After completing our home bar project and renovating our staircase, we decided it was finally time to tackle our laundry room. And while we’re used to seeing beautiful pictures of designed laundry rooms online, we had no idea where to start.
So after hours of research, quotes, and contractors, we’ve compiled our complete Laundry room renovation guide below based on our experience. Plus, we’re sharing exactly how much our laundry room renovation cost and how long it took.
- Our Original Laundry Room
- Our Laundry Room Renovation Guide
- Buying a New Washer & Dryer
- Adding a Sink / Plumbing
- Installing Laundry Room Cabinets
- Extending Cabinets to the Ceiling
- Installing Countertop
- Touch-ups, Decorate, and Enjoy
- Total Cost to Renovate Our Laundry Room
- Bottom Line
Our Original Laundry Room
Since moving into our home, we’ve pretty much ignored our laundry room. While it is a great size and convenient at the top of our stairs, it’s also been an unfinished eye sore. As you can see from the pictures below, our laundry room had just a washer, dryer, and wire shelves. And, of course, the lovely builder-grade brown tile (sarcasm!).
The biggest waste of this room, though, is the lack of storage!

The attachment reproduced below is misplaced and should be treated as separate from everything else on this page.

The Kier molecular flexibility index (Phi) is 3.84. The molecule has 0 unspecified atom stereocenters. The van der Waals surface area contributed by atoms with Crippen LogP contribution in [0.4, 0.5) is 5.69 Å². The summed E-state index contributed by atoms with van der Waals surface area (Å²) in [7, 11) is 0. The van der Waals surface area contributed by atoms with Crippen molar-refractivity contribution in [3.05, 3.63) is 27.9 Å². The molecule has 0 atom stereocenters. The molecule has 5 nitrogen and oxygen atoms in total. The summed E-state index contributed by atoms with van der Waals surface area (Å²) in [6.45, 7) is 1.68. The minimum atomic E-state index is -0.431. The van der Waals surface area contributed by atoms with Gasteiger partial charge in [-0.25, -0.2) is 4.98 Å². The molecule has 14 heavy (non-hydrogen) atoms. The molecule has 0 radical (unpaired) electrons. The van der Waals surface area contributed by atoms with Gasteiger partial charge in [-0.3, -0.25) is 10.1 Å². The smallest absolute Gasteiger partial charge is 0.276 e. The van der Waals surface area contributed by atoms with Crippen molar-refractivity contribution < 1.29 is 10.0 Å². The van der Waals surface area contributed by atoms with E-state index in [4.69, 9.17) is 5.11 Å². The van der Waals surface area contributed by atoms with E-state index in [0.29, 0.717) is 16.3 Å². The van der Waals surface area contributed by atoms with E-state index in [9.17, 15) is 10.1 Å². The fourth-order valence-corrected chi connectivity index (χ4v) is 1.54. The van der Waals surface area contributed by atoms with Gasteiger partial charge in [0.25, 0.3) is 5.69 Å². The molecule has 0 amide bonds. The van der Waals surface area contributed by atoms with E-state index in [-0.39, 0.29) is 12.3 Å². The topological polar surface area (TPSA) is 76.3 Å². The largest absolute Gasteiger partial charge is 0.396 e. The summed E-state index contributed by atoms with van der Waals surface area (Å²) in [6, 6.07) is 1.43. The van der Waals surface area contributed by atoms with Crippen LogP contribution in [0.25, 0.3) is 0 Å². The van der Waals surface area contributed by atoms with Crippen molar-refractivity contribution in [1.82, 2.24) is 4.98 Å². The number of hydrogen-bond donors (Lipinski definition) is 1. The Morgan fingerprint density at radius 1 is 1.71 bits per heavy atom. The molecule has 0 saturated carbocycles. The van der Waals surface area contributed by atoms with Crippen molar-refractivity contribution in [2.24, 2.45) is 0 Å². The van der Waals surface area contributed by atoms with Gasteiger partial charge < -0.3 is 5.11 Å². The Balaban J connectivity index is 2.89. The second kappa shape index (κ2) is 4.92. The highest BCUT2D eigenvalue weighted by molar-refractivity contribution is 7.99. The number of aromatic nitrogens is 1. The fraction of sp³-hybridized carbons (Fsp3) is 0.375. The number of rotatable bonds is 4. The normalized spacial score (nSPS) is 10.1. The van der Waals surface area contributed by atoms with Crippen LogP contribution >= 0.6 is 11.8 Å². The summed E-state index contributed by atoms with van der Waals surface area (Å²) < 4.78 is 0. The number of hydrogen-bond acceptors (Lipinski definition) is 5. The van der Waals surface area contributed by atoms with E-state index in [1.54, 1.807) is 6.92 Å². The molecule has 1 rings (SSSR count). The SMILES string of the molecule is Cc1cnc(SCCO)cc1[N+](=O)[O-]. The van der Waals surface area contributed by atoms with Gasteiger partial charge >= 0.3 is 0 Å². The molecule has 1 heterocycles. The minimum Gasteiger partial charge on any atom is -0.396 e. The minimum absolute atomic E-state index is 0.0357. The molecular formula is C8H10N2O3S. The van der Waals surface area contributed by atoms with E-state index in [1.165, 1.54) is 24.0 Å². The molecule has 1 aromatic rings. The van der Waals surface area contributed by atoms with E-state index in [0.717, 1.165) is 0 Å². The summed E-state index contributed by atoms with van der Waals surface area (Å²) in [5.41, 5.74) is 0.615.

Because of its great size, we found ourselves just stacking paper products and other items, but we knew with cabinets and storage, this area could be great. Finally, after months, we decided to embark on our laundry room renovation.
Our Laundry Room Renovation Guide
We’ve broken this guide into each of the typical areas for renovating a laundry room, including how we ordered them. Plus, we’ve included all of the decisions and research we conducted when planning this renovation.
It’s also important to note that while you can use a local kitchen or bathroom general contractor for renovating your laundry room, we decided to subcontract this project ourselves. That means we hired each of the individual subcontractors (tile, cabinets, etc.) for this project. While a bit more time-consuming, this is usually 20-30% less expensive than using a general contractor.
Since we knew we would be installing cabinets in our laundry room, the first step was to replace the floors. If you have existing cabinetry or anything connected to the ground, you’ll want to remove these first before moving on to flooring.
Why We Choose Tile Over Hardwood
As mentioned above, our original space had brown builder-grade tiles. And while the rest of our house has white oak engineered hardwood floors, we wanted to stick with tile for this space, mainly because of the water.
Tile is a great flooring material as its durable, water-resistant, and easy to keep clean. Plus, it helped to break up the rest of our house, which is engineered hardwood.
Another popular option is LVP flooring. Since LVP is water-resistant and durable, it can easily withstand the high traffic of a laundry room. However, LVP is also a softer material than tile, so if you’re worried about dropping heavy items on the floor or are concerned with scuffing or scratching from rolling carts, LVP may not be the best option for your space.